Access the ACRCC website (click here). Access a release on the new 2011 Framework (click here). Access the complete 2011 Framework (click here). Access the GLMRIS website for complete information on the study (click here). Access complete information on the NEPA scoping meeting including registration, commenting, contacts, available materials and more (click here).

MI & States Appeal Asian Carp PI Denial

MI & States Appeal Asian Carp PI Denial - Dec 16: Michigan Attorney General Mike Cox announced his office has filed a notice of appeal from the first preliminary court ruling in his lawsuit to stop the advance of Asian carp into the Great Lakes. Attorneys general from Wisconsin, Minnesota, Ohio and Pennsylvania signed on to Michigan's notice, which was filed December 16, in Federal District Court in Chicago. The Great Lakes states are appealing a December 2, 2010 ruling that denied Michigan's motion for preliminary injunction (PI), which called for several immediate actions.  

    Cox said, "Although our suit continues to move forward, the urgent threat that Asian carp pose requires that we aggressively pursue this preliminary injunction. Until the federal government takes effective action, Michigan and our Great Lakes partners will take full advantage of every opportunity we have to ensure our livelihood is not destroyed by Asian carp."

    The notice of appeal filed today requests the 7th Circuit Court of Appeals review the district court ruling of December 2, 2010. In that ruling, Federal District Court Judge Robert M. Dow, Jr. denied Michigan's motion for preliminary injunction, which called for the temporary closure of the O'Brien and Chicago Locks and blocking other pathways in the Chicago water system, except as needed to protect public health and safety, among other actions. Cox indicated that the need for the preliminary injunction, which would stop Asian carp as the rest of the suit is considered, was made clear by the recent capture of a live bighead carp beyond any current barriers. Meanwhile, the preliminary ruling did not halt consideration of the merits of the Great Lakes states' lawsuit. A status conference scheduled for January 7, 2011 will determine future proceedings at the district court level.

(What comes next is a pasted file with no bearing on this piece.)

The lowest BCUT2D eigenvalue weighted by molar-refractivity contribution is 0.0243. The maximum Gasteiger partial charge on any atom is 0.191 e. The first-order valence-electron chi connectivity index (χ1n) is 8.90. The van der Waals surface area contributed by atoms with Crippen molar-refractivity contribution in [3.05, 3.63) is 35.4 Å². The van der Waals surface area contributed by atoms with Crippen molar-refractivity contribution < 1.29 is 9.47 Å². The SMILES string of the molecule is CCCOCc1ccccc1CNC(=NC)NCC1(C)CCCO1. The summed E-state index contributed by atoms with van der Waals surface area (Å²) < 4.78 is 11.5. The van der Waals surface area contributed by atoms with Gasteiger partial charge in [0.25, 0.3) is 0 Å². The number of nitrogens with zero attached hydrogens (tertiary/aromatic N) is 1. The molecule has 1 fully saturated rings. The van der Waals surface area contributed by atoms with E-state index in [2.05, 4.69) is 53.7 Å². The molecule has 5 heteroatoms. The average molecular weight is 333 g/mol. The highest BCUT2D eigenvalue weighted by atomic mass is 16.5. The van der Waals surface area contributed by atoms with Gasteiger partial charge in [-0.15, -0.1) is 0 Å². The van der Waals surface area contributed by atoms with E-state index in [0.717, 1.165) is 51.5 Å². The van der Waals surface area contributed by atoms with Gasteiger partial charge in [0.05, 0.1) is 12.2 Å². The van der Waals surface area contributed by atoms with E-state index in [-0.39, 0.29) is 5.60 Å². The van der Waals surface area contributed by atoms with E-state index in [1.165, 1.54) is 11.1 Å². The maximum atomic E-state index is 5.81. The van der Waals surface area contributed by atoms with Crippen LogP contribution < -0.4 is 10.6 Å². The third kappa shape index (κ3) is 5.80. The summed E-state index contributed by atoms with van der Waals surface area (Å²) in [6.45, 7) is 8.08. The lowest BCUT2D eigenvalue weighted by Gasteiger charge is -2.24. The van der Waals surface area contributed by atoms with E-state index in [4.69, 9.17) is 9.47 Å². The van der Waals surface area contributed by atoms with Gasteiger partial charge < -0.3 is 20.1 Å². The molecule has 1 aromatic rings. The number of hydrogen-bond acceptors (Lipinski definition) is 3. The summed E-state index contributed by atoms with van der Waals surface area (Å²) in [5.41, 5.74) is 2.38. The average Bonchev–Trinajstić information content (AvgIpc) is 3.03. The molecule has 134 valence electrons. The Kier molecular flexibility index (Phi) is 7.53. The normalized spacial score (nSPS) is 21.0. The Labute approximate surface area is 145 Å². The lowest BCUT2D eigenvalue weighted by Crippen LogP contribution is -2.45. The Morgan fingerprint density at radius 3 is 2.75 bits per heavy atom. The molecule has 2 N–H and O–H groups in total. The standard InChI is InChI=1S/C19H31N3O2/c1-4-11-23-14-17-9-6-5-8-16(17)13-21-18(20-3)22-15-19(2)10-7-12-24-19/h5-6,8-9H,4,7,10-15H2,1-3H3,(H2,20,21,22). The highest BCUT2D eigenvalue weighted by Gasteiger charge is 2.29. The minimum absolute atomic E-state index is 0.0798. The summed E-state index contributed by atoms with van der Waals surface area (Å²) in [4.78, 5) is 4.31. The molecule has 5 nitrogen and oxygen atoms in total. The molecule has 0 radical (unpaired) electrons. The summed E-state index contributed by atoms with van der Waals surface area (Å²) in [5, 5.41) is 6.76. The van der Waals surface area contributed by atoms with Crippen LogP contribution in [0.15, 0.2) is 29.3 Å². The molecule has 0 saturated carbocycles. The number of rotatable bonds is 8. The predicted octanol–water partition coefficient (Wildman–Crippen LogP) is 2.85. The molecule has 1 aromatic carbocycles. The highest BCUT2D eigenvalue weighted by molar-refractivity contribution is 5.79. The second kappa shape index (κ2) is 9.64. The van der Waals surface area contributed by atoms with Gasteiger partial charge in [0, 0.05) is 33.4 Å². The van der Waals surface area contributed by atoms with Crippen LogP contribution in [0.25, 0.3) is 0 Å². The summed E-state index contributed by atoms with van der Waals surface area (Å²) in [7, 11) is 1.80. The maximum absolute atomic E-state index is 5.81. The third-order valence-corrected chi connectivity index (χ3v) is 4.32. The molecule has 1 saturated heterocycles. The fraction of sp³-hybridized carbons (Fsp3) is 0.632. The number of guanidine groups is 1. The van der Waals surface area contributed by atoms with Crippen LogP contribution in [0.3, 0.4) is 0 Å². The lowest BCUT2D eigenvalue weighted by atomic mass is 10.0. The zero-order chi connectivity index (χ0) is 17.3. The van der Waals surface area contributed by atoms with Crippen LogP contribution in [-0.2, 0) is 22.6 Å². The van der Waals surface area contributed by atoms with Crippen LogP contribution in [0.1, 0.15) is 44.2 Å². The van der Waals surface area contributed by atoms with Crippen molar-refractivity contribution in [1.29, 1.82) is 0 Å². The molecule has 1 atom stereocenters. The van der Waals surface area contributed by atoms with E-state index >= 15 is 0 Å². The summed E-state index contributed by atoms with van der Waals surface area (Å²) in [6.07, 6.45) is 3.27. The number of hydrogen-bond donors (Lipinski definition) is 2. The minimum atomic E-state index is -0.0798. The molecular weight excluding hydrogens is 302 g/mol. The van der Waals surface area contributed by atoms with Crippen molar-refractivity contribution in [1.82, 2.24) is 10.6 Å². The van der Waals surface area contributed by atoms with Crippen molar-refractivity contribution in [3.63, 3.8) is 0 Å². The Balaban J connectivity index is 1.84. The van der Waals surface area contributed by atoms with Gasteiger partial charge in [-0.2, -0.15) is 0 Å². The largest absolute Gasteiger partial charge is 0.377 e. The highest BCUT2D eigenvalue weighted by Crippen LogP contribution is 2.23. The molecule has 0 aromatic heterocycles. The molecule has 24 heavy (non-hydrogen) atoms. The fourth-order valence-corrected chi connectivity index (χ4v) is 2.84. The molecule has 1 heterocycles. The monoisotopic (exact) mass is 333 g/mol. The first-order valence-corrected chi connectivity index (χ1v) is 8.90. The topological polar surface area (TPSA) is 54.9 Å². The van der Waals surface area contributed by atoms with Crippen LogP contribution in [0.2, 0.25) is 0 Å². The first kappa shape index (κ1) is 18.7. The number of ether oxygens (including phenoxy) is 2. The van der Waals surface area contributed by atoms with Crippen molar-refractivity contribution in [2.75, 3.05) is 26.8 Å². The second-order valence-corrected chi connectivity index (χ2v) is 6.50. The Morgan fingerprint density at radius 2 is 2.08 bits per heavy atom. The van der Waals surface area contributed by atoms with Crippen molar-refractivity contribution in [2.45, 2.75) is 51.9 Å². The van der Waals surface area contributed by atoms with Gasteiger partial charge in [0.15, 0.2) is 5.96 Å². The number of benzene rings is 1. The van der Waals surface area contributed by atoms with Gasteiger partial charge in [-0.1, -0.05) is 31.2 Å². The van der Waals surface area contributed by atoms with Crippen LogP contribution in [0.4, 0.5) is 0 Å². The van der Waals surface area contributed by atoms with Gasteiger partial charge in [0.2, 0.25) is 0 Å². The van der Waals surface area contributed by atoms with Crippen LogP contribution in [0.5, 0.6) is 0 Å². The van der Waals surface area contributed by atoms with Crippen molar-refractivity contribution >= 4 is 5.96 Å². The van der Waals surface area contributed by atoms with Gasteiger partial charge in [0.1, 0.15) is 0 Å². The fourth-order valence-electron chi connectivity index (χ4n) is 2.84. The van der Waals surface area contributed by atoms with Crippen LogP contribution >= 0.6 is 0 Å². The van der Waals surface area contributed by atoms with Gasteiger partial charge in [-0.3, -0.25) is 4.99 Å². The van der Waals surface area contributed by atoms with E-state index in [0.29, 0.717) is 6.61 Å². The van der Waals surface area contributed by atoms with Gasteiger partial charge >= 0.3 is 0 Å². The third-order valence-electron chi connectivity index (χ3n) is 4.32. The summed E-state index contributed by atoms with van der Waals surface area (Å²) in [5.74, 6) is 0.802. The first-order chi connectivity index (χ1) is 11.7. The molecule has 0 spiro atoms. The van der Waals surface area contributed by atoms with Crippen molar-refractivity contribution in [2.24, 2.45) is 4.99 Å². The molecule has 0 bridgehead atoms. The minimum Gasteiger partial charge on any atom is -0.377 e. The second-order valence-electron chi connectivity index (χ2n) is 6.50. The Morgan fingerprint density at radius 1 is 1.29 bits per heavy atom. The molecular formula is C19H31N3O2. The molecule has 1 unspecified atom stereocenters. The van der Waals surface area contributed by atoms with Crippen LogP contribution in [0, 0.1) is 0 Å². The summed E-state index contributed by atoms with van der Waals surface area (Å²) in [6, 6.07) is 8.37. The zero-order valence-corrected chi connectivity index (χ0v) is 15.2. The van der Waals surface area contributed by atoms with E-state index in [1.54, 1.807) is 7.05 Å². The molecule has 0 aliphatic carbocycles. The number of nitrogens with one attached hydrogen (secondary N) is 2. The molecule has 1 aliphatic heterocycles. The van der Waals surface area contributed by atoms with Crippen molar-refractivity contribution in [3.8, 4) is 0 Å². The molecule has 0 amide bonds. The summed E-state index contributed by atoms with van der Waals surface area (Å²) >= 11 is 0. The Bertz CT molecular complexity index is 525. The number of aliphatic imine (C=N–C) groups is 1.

Attorneys general from Wisconsin, Minnesota, Pennsylvania and Ohio first joined Cox in filing his lawsuit on July 19, 2010, due to what he said was "the Army Corps' dismal record of inaction in confronting Asian carp." The lawsuit calls for the Corps to use all available efforts to block Asian carp passage in the waterways linked to Lake Michigan, subject to exceptions to prevent flooding, allow access for emergency responders and any other action necessary to prevent serious threats to public health and safety. 
    The Permanent Prevention of Asian Carp Act and the CARP Act, both sponsored by U.S Representative Dave Camp (R-MI), still await action by Congress [See WIMS 6/30/10]. The legislation mirrors Michigan's motion for preliminary injunction, calling for temporary closure of the locks to protect the Great Lakes and requiring the U.S. Army Corps of Engineers to expedite a study to determine the best way to permanently separate the Mississippi River Basin from Lake Michigan. Earlier this year, Cox petitioned the U.S. Supreme Court to intervene and address the threat of Asian carp. The Supreme Court declined the take up the case but did not rule on the merits of the legal claims by Michigan and other Great Lakes states.
    Access a release from the Attorney General (click here).